Free Movement of Workers Good for Europe's Economy - Report
Workers from the EU-8 as well as Bulgaria and Romania have made a significant contribution to sustained economic growth, without significantly displacing local workers or driving down their wages, the report says.
Both for the EU as a whole and for most individual countries, labour flows have been limited compared to the size of labor markets and to inflows from non-EU countries.
"The right to work in another country is a fundamental freedom for people in the EU. Mobile workers move to where there are jobs available and this benefits the economy," VladimГr Е pidla, Commissioner for Employment, Social Affairs and Equal Opportunities said.
"I call on Member States to consider whether the temporary restrictions on free movement are still needed given the evidence presented in our report today," the Commissioner added. "Lifting restrictions now would not only make economic sense but would also help reduce problems such as undeclared work and bogus self-employment."
The EC report finds that mobile workers from Bulgaria, Romania and the EU-8 have made a significant contribution to sustained economic growth over recent years, by addressing labor market shortages, without making heavy demands on welfare states while there is little evidence that workers from the new Member States have displaced local workers or driven down their wages in a serious way, even in those countries where the inflows have been greatest, although there have been some temporary adjustment problems in specific areas.
Member States' population statistics show that by the end of 2007 the population share of Bulgarians and Romanians living in the EU-15 increased from 0.2% to 0.5%. The majority of mobile workers from the new Member States which joined in 2004 - mostly from Poland, Lithuania and Slovakia - went to Ireland and the UK, while Spain and Italy have been the main destination countries for Romanians. Yet, with the exception of Ireland, post-enlargement flows from the new to the old Member States have been significantly outnumbered by recent immigration of non-EU nationals.
Evidence also suggests that many EU mobile workers go to another Member State on a temporary basis but do not intend to stay permanently.
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You are partly right. No nation got rich by having immigrants sending money home. Look at Mexico. On the other hand, some countries never get rich, no matter how "hard" their people work. Look at Portugal or even Spain. The people are too involved in enjoyment of their life style and they are not interested in working too hard. It is not a question of working hard, it is a question of working smart.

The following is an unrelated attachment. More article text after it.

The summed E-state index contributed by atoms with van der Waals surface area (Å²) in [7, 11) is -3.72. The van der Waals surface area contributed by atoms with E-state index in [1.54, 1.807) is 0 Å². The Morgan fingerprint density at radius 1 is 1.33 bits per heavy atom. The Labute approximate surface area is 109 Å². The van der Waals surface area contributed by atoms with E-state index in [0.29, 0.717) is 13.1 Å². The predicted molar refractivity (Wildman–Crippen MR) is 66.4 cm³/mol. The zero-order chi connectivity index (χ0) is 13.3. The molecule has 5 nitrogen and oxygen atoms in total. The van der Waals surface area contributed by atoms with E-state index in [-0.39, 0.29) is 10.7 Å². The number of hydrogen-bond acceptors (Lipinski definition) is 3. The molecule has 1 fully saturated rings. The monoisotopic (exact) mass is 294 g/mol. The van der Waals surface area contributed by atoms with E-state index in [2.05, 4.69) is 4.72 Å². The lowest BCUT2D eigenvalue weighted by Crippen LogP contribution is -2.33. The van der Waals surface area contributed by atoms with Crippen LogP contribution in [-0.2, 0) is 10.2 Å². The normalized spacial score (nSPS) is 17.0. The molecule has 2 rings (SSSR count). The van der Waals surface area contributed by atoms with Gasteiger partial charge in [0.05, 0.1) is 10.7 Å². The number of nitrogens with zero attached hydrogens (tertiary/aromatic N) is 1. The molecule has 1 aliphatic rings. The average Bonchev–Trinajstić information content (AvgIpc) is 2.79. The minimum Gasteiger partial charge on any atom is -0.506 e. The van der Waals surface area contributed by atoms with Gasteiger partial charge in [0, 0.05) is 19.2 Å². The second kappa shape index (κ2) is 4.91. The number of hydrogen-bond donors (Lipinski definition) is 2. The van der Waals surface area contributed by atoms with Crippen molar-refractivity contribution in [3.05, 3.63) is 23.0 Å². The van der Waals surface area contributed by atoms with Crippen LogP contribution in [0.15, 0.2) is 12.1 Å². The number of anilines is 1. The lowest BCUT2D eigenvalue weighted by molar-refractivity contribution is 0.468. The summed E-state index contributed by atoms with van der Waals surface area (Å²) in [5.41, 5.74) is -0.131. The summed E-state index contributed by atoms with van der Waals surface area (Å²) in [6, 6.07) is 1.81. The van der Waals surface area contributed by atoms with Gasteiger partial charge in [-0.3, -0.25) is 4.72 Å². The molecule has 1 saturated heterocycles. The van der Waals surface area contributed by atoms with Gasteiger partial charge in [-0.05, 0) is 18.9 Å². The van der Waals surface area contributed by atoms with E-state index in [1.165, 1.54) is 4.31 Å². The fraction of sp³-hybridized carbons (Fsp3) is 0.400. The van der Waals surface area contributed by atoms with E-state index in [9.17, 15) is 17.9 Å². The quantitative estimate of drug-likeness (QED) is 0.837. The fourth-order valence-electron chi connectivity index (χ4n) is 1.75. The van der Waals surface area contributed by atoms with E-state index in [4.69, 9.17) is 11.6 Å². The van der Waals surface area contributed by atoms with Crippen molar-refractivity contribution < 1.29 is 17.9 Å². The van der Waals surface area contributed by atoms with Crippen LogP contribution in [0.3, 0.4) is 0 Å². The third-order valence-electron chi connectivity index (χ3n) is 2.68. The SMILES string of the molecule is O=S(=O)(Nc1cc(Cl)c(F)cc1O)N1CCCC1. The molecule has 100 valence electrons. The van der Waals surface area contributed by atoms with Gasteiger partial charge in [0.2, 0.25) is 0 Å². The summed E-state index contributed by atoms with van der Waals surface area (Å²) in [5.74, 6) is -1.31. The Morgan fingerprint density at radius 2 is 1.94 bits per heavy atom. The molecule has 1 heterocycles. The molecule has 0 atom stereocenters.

I dont forget but this parasitic way to increase the living standard of emigrant relatives and get money for nothing has never made a single poor nation rich.
All nations that have become rich did it with hard work in the country, not the hard work of their emigrants.
Creepy, you forget the remittances which many migrant workers send home to their families. This certainly helps the economies of BG and RO - cold, hard cash to spend on flat screen TVs, cars, mutri-baroque architecture...
Whether it benefits the societies is quite another issue.
All's well here. Wow! That sounds like a perfect arrangement for you. I'm so happy that you can make that work- it seems a rare opportunity. I don't know what it's like to be an immigrant, but it is wonderful that you've gotten to that level professionally and are still willing and able to make changes in your life to make your happiness a priority. You're not asking for congratulations, but that's a great place to be.
You're traveling a lot lately! If you ever do find yourself in Chicago, please let me know. :)
Hi just me,
How are you doing? Im not paid by international organization. I will still work for 2-3 months a year where I work now for the next couple of years so Im gonna be okay. I dont care about transition - Im not poor, I dont feel happy here and after 16 years abroad I dont want to be immigrant anymore.
I go to Boston in the week 1-5 December but I dont think you live close to there, otherwise we could meet.
That's all true, Creepy, but it's impossible to combat the brain drain without more jobs of brainy caliber to pursue in Bulgaria. It seems even the lowest paying occupations are paid more in western Europe.
Didn't you mention that you will be going back soon? Not to be too personal, but will you still be paid by an international organization? Otherwise, I don't know how you could make that transition.
"migration workers from countries that joined the European Union in 2004 and 2007 have had a positive impact on Member States' economies and have not led to serious disturbances on their labor markets."
So you displace half a million workers from BG with population of 7.5 million and over 1 million workers from Romania with population of 22 million and this has a positive effect on these economies? Its total BS.
As the article is written it looks like East European immigrants did good or at least didnt cause much harm to the developed EU economies but it doesnt say what happens with the economies where these people came from. Of course you have labor shortage, brain drain and less growth in most of Eastern Europe because of the mass migration.
I somehow doubt Taro and some other folks who diffused in the wrong direction of the main migration can counterbalance hundreds of thousands of migrant workers from BG alone.